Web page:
In order for EUV plasma sources to become the next-generation lithographic (NGL) source, significant obstacles still need to be overcome. Improvements in conversion efficiency (CE), plasma stability, and component lifetimes are required. Although the final goal is to produce a suitable 13.5-nm light source, solving the full range of problems will require a more thorough understanding of the plasma than just the EUV optical emission. Because of the complex nature and extreme conditions produced in the EUV plasma sources, many different plasma diagnostics are needed to fully characterize these EUVL sources.
Although the development of EUVL light sources is a relatively recent endeavor, similar plasmas have been utilized for many years for other applications. LPPs have been used for applications ranging from laser drilling to x-ray lasers. DPPs have been investigated as potential nuclear fusion sources and also as x-ray sources. Consequently, suitable plasma diagnostics have been developed over many years for the study of these types of plasma sources.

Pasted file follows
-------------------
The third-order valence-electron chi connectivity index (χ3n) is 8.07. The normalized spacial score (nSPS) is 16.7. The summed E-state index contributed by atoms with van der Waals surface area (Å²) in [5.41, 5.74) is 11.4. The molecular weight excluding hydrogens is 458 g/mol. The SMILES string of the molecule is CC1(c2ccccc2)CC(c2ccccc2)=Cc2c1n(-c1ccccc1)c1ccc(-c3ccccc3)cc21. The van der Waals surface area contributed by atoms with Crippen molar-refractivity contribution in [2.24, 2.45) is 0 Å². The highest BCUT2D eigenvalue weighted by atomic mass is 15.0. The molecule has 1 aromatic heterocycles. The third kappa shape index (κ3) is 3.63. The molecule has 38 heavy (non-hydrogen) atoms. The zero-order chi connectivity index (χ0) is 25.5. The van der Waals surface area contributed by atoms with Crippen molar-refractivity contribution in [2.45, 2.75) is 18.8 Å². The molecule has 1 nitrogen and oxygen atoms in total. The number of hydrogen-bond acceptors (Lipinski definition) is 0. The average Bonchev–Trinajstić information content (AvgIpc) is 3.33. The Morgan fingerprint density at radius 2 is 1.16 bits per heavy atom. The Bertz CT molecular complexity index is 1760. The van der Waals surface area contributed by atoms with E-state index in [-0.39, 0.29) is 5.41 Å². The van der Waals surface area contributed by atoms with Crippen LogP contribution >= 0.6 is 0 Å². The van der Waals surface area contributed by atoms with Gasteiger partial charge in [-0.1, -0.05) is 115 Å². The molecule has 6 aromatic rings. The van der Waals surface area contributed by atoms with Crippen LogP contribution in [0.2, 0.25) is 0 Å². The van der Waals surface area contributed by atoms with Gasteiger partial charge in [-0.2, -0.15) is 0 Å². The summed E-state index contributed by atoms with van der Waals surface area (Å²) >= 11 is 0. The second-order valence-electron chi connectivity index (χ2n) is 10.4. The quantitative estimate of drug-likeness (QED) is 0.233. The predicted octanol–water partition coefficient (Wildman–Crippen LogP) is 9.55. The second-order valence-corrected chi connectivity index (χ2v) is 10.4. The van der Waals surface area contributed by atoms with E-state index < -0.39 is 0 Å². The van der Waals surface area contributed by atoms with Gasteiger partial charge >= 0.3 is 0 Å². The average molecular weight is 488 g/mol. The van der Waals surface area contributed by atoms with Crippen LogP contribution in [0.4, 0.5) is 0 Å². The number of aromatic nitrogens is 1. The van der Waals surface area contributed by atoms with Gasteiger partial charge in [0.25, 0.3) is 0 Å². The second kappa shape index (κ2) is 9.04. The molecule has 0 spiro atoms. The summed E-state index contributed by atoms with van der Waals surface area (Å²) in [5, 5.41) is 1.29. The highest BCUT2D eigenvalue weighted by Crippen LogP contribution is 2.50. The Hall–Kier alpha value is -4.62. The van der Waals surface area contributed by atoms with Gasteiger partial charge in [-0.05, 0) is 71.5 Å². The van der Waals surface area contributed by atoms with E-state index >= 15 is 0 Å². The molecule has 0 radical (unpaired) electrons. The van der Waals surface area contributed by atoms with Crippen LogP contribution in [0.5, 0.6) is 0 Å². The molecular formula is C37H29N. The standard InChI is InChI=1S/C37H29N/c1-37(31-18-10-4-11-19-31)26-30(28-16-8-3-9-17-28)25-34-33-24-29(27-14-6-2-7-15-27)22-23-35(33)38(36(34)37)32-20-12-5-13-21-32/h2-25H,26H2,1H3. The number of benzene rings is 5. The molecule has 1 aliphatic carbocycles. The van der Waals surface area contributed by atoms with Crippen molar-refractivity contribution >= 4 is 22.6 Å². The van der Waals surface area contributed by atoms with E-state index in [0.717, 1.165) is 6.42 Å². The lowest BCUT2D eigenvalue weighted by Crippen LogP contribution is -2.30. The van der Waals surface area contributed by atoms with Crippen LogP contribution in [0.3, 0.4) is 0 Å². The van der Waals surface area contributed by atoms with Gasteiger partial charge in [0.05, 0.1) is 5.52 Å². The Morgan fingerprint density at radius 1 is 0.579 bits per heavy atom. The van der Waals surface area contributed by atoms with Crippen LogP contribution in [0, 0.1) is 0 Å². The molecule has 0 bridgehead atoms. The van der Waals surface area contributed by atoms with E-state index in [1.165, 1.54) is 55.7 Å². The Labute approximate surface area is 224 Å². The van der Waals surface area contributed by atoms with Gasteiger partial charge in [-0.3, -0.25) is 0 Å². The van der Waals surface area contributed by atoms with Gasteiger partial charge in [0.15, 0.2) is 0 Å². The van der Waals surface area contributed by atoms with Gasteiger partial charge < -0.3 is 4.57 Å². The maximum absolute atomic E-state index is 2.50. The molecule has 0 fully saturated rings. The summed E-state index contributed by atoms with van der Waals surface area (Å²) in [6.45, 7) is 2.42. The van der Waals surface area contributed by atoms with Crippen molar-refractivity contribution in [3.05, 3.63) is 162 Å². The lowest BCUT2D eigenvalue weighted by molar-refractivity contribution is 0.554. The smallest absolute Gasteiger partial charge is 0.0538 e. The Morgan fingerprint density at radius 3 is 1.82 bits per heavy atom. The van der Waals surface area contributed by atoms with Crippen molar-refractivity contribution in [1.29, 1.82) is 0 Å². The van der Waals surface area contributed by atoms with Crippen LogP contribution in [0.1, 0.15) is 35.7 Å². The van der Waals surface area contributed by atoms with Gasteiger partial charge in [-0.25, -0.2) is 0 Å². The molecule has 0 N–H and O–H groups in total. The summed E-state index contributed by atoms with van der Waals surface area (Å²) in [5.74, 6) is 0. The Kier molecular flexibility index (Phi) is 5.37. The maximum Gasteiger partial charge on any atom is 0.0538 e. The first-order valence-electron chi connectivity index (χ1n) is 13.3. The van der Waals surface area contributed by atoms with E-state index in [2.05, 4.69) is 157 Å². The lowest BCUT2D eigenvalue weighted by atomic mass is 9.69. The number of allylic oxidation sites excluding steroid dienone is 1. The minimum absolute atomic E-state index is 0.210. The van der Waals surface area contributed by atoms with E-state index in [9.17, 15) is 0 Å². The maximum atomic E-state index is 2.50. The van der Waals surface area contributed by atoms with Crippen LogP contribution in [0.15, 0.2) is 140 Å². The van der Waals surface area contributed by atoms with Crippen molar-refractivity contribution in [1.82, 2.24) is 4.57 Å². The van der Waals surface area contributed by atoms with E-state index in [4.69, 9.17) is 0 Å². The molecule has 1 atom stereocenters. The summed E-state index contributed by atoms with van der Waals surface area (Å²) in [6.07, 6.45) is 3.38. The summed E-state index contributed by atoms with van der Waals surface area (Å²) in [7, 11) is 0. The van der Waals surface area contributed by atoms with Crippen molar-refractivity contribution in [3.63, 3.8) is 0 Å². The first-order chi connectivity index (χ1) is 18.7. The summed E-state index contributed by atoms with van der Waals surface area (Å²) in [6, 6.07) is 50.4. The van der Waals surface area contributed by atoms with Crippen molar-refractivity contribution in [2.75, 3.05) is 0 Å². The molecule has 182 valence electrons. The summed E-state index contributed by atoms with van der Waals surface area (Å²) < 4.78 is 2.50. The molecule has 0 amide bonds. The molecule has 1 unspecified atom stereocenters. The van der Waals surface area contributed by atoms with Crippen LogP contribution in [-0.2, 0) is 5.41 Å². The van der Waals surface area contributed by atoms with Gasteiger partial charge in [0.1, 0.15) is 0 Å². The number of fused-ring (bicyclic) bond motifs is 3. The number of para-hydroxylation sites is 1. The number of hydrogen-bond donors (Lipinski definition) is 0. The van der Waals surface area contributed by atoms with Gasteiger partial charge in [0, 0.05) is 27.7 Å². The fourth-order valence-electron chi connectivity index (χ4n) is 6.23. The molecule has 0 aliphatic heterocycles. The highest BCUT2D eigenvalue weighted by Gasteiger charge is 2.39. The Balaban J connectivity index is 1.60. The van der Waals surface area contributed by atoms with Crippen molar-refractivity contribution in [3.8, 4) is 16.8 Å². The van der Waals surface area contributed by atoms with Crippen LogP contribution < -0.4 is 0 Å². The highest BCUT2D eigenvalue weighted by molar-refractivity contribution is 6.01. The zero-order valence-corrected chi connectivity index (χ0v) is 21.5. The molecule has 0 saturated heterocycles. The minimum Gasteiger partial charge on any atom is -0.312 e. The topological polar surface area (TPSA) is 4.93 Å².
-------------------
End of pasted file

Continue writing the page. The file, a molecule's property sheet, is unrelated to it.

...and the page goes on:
This chapter will concentrate on plasma diagnostics not based on optical-emission measurements. Although measurements of the optical emissions from these plasmas provide a great deal of information, many of these techniques have been discussed previously in Chapter 27. Consequently, this chapter will concentrate mainly on diagnostics of emitted plasma debris and other basic plasma properties such as electron density and temperature.
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